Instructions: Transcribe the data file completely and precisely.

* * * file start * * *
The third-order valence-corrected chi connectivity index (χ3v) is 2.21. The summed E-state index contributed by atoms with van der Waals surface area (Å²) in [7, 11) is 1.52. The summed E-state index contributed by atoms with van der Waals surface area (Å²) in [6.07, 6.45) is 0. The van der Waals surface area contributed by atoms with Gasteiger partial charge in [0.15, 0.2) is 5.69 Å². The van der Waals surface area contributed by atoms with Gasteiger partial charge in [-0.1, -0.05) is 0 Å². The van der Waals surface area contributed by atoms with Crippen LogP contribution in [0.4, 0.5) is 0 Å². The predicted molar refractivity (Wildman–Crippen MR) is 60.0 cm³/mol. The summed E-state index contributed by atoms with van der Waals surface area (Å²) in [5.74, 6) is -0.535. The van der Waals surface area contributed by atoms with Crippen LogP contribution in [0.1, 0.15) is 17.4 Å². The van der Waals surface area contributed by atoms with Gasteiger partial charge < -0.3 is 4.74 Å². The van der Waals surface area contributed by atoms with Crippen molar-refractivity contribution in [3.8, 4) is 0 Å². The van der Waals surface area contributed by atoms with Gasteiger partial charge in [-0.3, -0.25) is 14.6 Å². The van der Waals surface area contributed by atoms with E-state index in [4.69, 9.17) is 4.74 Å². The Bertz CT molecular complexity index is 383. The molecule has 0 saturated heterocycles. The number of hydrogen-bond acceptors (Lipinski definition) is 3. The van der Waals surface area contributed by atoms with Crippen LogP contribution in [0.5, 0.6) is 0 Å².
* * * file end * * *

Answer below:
The third-order valence-corrected chi connectivity index (χ3v) is 2.21. The summed E-state index contributed by atoms with van der Waals surface area (Å²) in [7, 11) is 1.52. The summed E-state index contributed by atoms with van der Waals surface area (Å²) in [6.07, 6.45) is 0. The van der Waals surface area contributed by atoms with Gasteiger partial charge in [0.15, 0.2) is 5.69 Å². The van der Waals surface area contributed by atoms with Gasteiger partial charge in [-0.1, -0.05) is 0 Å². The van der Waals surface area contributed by atoms with Crippen LogP contribution in [0.4, 0.5) is 0 Å². The predicted molar refractivity (Wildman–Crippen MR) is 60.0 cm³/mol. The summed E-state index contributed by atoms with van der Waals surface area (Å²) in [5.74, 6) is -0.535. The van der Waals surface area contributed by atoms with Crippen LogP contribution in [0.1, 0.15) is 17.4 Å². The van der Waals surface area contributed by atoms with Gasteiger partial charge < -0.3 is 4.74 Å². The van der Waals surface area contributed by atoms with Crippen molar-refractivity contribution in [3.8, 4) is 0 Å². The van der Waals surface area contributed by atoms with Gasteiger partial charge in [-0.3, -0.25) is 14.6 Å². The van der Waals surface area contributed by atoms with E-state index in [4.69, 9.17) is 4.74 Å². The Bertz CT molecular complexity index is 383. The molecule has 0 saturated heterocycles. The number of hydrogen-bond acceptors (Lipinski definition) is 3. The van der Waals surface area contributed by atoms with Crippen LogP contribution in [0.5, 0.6) is 0 Å².